By Patrick Donachie
Queens prosecutors are accusing a Long Island contractor of swindling three borough homeowners out of more than $200,000 when they hired him to build their new homes after Hurricane Sandy.
Andrew Troiano, 54, of Lake Grove, Long Island, was arraigned in Queens Supreme Court Sept. 22. The builder added insult to injury by conning victims that were still reeling from the storm, the county’s top prosecutor said.
“The victims in this case had already had their lives devastated by a natural disaster. Their homes were destroyed, and when they took the necessary steps to rebuild, the defendant allegedly victimized [them] again,” Queens District Attorney Richard Brown said in a statement. “They paid him large sums of money to construct new homes for them. But instead of providing them with new places in which to live, these families were left with vacant lots, empty promises, and depleted bank accounts.”
A Breezy Point husband and wife hired the defendant to build a new home on their property in July 2013, according to the indictment. Troiano allegedly hired one subcontractor for foundation work and a second subcontractor for crane work. Troiano took money from the homeowners, but he allegedly never paid the subcontractors, who subsequently placed a lien on the house, according to the DA.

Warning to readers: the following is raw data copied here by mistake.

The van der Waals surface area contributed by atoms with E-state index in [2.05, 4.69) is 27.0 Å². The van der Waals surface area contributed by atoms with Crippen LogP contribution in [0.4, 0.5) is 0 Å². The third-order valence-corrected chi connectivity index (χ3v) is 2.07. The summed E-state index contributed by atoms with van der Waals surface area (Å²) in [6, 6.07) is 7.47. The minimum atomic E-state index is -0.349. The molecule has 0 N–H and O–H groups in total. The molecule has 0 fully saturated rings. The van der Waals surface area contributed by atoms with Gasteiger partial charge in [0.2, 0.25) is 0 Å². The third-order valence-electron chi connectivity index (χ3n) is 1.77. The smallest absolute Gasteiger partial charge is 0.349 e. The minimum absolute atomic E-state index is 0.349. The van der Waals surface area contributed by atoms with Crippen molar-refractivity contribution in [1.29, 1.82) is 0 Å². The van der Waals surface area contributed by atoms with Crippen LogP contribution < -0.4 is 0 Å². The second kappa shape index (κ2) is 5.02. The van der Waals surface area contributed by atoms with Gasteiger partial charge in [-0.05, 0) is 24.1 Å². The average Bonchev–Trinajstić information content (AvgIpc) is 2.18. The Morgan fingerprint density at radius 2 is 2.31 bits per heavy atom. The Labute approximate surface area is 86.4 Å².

Troiano allegedly did the same thing to a Breezy Point couple that hired him. He cashed a $63,750 check from the victims but only paid the foundation subcontractor $13,000 out of the $62,182 that was owed, the indictment charges.
Troiano also entered into an arrangement with a third couple in Rockaway Point who made two payments totaling more than $45,000 in order to build a new home on their property. Troiano said he could rush construction if they paid him more, so the couple coughed up an additional $55,000 in June 2014, according to the DA. But once again, Troiano allegedly never paid any subcontractors.
Troiano is being charged with second- and third-degree grand larceny, second- and third-degree criminal possession of stolen property, and first-degree scheme to defraud, according to Brown. He faces as much as 15 years in prison if convicted, the DA said.
Reach reporter Patrick Donachie by e-mail at pdona